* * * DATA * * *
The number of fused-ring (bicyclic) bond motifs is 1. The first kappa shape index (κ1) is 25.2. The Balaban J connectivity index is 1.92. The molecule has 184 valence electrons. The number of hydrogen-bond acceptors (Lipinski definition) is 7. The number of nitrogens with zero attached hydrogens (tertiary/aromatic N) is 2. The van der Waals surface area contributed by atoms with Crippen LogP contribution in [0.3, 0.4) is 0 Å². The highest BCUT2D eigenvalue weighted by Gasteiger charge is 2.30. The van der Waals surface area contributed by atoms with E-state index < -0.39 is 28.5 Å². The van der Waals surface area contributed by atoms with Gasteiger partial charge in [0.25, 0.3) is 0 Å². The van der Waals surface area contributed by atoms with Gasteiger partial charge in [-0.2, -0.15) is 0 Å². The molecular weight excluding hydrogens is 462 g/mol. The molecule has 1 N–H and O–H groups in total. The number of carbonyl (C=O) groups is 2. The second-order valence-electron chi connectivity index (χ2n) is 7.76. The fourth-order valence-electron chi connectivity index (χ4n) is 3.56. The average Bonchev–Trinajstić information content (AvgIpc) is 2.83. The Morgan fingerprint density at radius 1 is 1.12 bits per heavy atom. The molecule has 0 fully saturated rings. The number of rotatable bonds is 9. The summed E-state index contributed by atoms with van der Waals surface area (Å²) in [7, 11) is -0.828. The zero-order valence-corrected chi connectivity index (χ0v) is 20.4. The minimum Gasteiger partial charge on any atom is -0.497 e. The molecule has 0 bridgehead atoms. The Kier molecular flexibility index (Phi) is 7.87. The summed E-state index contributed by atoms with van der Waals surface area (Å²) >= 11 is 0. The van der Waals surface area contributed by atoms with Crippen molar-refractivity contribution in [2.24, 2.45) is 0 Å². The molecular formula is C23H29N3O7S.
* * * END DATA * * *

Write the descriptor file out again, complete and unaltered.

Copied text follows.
The number of fused-ring (bicyclic) bond motifs is 1. The first kappa shape index (κ1) is 25.2. The Balaban J connectivity index is 1.92. The molecule has 184 valence electrons. The number of hydrogen-bond acceptors (Lipinski definition) is 7. The number of nitrogens with zero attached hydrogens (tertiary/aromatic N) is 2. The van der Waals surface area contributed by atoms with Crippen LogP contribution in [0.3, 0.4) is 0 Å². The highest BCUT2D eigenvalue weighted by Gasteiger charge is 2.30. The van der Waals surface area contributed by atoms with E-state index < -0.39 is 28.5 Å². The van der Waals surface area contributed by atoms with Gasteiger partial charge in [0.25, 0.3) is 0 Å². The van der Waals surface area contributed by atoms with Gasteiger partial charge in [-0.2, -0.15) is 0 Å². The molecular weight excluding hydrogens is 462 g/mol. The molecule has 1 N–H and O–H groups in total. The number of carbonyl (C=O) groups is 2. The second-order valence-electron chi connectivity index (χ2n) is 7.76. The fourth-order valence-electron chi connectivity index (χ4n) is 3.56. The average Bonchev–Trinajstić information content (AvgIpc) is 2.83. The Morgan fingerprint density at radius 1 is 1.12 bits per heavy atom. The molecule has 0 fully saturated rings. The number of rotatable bonds is 9. The summed E-state index contributed by atoms with van der Waals surface area (Å²) in [7, 11) is -0.828. The zero-order valence-corrected chi connectivity index (χ0v) is 20.4. The minimum Gasteiger partial charge on any atom is -0.497 e. The molecule has 0 bridgehead atoms. The Kier molecular flexibility index (Phi) is 7.87. The summed E-state index contributed by atoms with van der Waals surface area (Å²) >= 11 is 0. The van der Waals surface area contributed by atoms with Crippen molar-refractivity contribution in [2.24, 2.45) is 0 Å². The molecular formula is C23H29N3O7S.